FICO scores are changing, and consumers care

January 30th, 2020 | Lily Harder

FICO’s new 10 Suite credit score model made headlines last week with reports that millions of consumers will see changes to their FICO score in the coming months. This new model promises “increased predictive power” and deeper insights into an individual’s credit management skills. We’ve seen updates from FICO (and the other bureaus, for that matter, such as Experian’s launch of Experian Boost in March 2019) in the past, but this update seems to be making a particularly loud splash with the media, and there’s a good reason why: never before have consumers cared this much about their credit scores, let alone how those scores are calculated.

Consumers care about their credit score

U.S. consumers reached some new milestones recently. Not only are consumers carrying the largest debt burden in our nation’s history (nearing $14 trillion), but according to Experian’s 2019 Consumer Credit Review, the average FICO score hit a record high of 703 in 2019, up 2 points from 2018 and up 14 points from 2010. In another Experian study, 72% of consumers indicated that their credit score is important or very important to them. It stands to reason that as consumers take on more debt they are also paying more attention to their credit scores and working harder to increase them. The way consumers track, manage, and apply for new forms of credit is rapidly changing, and the ability to monitor credit scores so closely (and for free) is generating increased awareness around the transactions that drive those scores.

But, despite the increased awareness of and access to credit scores, consumers still struggle to understand how their credit scores are calculated. Mintel research on perceptions of credit and credit monitoring found that the majority (66%) of consumers check their credit scores at least a few times a year, with 44% of respondents stating that they check at least once a month. At the same time, 35% have trouble understanding how their score is calculated.

The US debt problem 

The biggest change to the new FICO score is the more accurate assessment of one’s ability to effectively manage debt repayments, which is an important update given the growing popularity of personal loans as a means to consolidate credit card debt. FICO does this with the introduction of FICO’s 10T data, which brings a trended view of a borrower’s past financial behavior rather than just a snapshot in time. This will reward consumers who have consistent and on-time payment histories.  

According to Mintel research, more than 10% of consumers currently have a personal loan, and a third of those who acquired a personal loan did so in order to refinance other debt. Compared with the previous model, FICO’s new scoring algorithm is going to react differently depending on the type of debt and the balance. For example, credit card debt and personal loans, otherwise known as revolving debt, will negatively impact one’s score more than they did previously, while installment debt such as a mortgage or student loans will not.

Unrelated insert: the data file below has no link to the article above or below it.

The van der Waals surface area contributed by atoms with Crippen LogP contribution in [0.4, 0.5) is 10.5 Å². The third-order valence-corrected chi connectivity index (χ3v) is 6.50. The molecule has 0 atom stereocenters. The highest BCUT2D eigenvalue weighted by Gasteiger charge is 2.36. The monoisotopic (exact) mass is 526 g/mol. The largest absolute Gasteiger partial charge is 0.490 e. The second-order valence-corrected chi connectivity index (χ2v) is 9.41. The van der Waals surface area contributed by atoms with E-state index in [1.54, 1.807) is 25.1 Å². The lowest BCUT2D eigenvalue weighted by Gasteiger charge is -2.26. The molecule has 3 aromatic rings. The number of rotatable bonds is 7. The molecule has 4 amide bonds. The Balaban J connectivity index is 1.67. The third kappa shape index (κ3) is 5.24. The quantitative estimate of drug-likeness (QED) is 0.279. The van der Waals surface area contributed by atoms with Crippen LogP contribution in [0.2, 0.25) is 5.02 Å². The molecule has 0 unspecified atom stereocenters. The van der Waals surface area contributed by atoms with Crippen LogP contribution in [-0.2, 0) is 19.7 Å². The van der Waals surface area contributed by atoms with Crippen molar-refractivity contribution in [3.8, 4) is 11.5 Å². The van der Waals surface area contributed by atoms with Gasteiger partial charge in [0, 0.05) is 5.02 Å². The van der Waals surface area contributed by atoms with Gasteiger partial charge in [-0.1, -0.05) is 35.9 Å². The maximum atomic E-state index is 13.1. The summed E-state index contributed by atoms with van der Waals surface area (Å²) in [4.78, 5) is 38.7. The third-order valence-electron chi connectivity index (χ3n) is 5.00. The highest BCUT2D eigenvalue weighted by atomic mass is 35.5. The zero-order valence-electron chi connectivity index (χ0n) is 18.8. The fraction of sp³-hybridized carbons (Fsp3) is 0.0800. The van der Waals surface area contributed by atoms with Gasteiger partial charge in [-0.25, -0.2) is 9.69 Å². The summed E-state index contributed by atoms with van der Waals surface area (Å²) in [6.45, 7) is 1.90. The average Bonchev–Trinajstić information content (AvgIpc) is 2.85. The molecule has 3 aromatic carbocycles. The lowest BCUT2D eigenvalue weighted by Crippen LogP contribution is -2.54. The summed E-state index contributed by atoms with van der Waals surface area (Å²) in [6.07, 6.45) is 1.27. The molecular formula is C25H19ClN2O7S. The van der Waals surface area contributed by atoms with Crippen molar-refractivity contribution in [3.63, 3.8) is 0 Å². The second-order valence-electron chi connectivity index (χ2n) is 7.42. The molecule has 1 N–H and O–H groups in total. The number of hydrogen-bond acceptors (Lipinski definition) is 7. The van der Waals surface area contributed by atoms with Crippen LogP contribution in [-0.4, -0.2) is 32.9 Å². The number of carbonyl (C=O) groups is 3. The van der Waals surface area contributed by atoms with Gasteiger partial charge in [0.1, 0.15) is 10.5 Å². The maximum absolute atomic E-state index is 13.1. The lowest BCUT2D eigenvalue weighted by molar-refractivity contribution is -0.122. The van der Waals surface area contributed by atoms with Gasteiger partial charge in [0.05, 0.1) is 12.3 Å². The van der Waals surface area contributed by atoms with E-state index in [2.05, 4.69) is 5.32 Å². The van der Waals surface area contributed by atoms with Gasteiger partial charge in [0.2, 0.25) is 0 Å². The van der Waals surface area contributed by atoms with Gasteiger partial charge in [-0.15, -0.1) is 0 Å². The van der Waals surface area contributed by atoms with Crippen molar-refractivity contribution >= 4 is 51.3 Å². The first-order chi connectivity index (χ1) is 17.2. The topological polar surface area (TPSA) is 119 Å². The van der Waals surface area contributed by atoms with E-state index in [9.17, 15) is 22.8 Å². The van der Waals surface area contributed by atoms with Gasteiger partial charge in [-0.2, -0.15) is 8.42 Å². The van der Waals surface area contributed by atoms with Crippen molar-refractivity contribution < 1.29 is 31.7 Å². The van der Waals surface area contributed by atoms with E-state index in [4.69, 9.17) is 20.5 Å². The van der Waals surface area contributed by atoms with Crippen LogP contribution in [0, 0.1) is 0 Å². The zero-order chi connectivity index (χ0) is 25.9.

Encouraging financial responsibility

Easier access to credit can provide a world of opportunity for someone just starting out on their financial journey. But the growing volume of outstanding debt in our country is fundamentally altering consumer attitudes and behaviors. Traditional life stage milestones such as buying a house or starting a family are increasingly put on hold because incomes are barely enough to keep up with daily living expenses let alone paying down debt. FICO’s latest update is another reminder that consumers still need help in making responsible financial decisions around debt. This is an opportunity for banks, credit unions, and even brands outside of financial services looking to increase engagement with existing customers. But that engagement must begin from a place of education, guidance, and proactive recommendations.

What we think

Credit scores are a living, breathing barometer of financial health and consumers want to play an active role in changing their score for the better, which means a better understanding of how everyday decisions will impact those scores.

Credit monitoring and credit building tools are table stakes for financial institutions expecting to be a part of their customer’s financial journey for the long haul. However, the education efforts behind those tools must fill the gaps in knowledge around credit score calculations, while proactive guidance and recommendations would make an even bigger impact on loyalty and engagement. Spelling out specific scenarios for your customers, as well as the short- and long-term impact those scenarios will have on one’s credit score, will go a long way in communicating the lifetime value of a particular product or service.

FICO’s latest update is a reflection of the changing landscape of debt in our country. Hefty outstanding loan balances are still a factor, but now responsible repayment behavior (or lack thereof) will also contribute to scores. The new model is designed to reward good credit habits and financial brands should be looking for ways to capitalize on that in their own customer engagement efforts.

Lily Harder

Lily Harder

Lily Harder is Vice President of Research at Comperemedia. She specializes in financial services, researching industry trends and competitive intelligence insights.